You have seen them before, little plastic boxes with the days of the week stamped on the compartments, Monday, Tuesday, Wednesday, you know we put our pills in there so we can organize our medication. Or if you’re a guy you just slip a couple of prescribed vicoden into your pocket in case your tooth starts to bother you. Last night I helped a fellow get out of jail for possession of Drugs/Schedule 1 or 2 because his pain medication fell out of his wallet when he was producing his license for a traffic stop. Oh yea he’ll probably produce his prescription at his trial and his charges will be dismissed but he still went to jail, have at least 2 court dates and have the arrest: not conviction, on his criminal history.
Calling a bail bondsman and paying the $100.00 will seem like a sweet dream compared to what comes next.
He was placed on pretrial supervision, it is kind of like pre-conviction probation. It sort of flies in the face of the presumption of innocence and is arguably one of the driving factors in the alarming and unprecedented and ever-increasing incarceration rate in America.
Pretrial service agencies started out as what seemed like a great and noble idea. In 1961, Russian born philanthropist Louis Schweitzer and magazine editor Herb Sturz (Open Society Institute) saw an opportunity through then Attorney General, Bobby Kennedy to alter the bail system in New York City. It appeared that many inmates of color were being held on bonds they could not or would not pay. We in the Bail Community know that very few people stay in jail because of money…they typically have burned every bridge they’ve crossed and no family member is willing to indemnify them. One of the huge problems with pretrial service agencies is the removal of family influence on the offender. To five you an idea of the toll the pretrial services act of 1982 has taken on America. In 1982 there were 139 people per 100,000 incarcerated in the U.S. As of 2009 there were 754 per 100,000…. More on this later.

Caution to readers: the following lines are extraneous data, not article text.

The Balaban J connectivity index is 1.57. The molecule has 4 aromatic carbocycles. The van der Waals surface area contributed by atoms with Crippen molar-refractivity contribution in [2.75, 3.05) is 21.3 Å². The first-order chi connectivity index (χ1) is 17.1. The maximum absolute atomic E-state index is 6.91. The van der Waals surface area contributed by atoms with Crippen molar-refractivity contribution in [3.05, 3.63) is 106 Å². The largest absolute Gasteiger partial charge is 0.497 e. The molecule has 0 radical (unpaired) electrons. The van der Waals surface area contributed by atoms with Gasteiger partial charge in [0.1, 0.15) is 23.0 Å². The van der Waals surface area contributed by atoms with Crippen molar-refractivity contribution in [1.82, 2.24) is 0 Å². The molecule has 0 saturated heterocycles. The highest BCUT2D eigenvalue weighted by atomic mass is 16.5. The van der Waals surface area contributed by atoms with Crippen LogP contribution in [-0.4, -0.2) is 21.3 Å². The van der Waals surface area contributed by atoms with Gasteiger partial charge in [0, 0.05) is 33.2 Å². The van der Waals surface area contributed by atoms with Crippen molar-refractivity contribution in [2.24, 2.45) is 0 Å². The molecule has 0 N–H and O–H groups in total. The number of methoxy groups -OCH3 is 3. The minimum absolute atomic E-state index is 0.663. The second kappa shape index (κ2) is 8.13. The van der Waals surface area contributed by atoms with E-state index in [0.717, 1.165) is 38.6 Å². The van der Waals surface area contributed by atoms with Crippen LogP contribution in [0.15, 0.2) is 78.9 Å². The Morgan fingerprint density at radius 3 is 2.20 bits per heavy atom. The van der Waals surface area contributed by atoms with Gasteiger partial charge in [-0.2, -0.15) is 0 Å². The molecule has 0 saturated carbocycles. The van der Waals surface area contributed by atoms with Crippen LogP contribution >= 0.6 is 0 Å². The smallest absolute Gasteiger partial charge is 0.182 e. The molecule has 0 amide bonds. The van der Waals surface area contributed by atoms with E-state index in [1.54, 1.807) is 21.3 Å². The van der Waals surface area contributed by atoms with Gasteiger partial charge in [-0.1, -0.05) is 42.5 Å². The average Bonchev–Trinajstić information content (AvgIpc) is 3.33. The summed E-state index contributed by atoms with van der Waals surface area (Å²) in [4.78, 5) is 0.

In the end, these cases usually come down to a scenario that looks like this: Plead guilty to a felony and you will serve no jail time, 3 years probation, fines community service and a drug class. Plead guilty to a misdemeanor and get 1 year in jail,(misdemeanor time in Virginia is served at 50% so 6 months in jail) How this common practice in pretrial negotiations benefits the State or society is a mystery…Stay tuned to 101 ways to get arrested on the internet!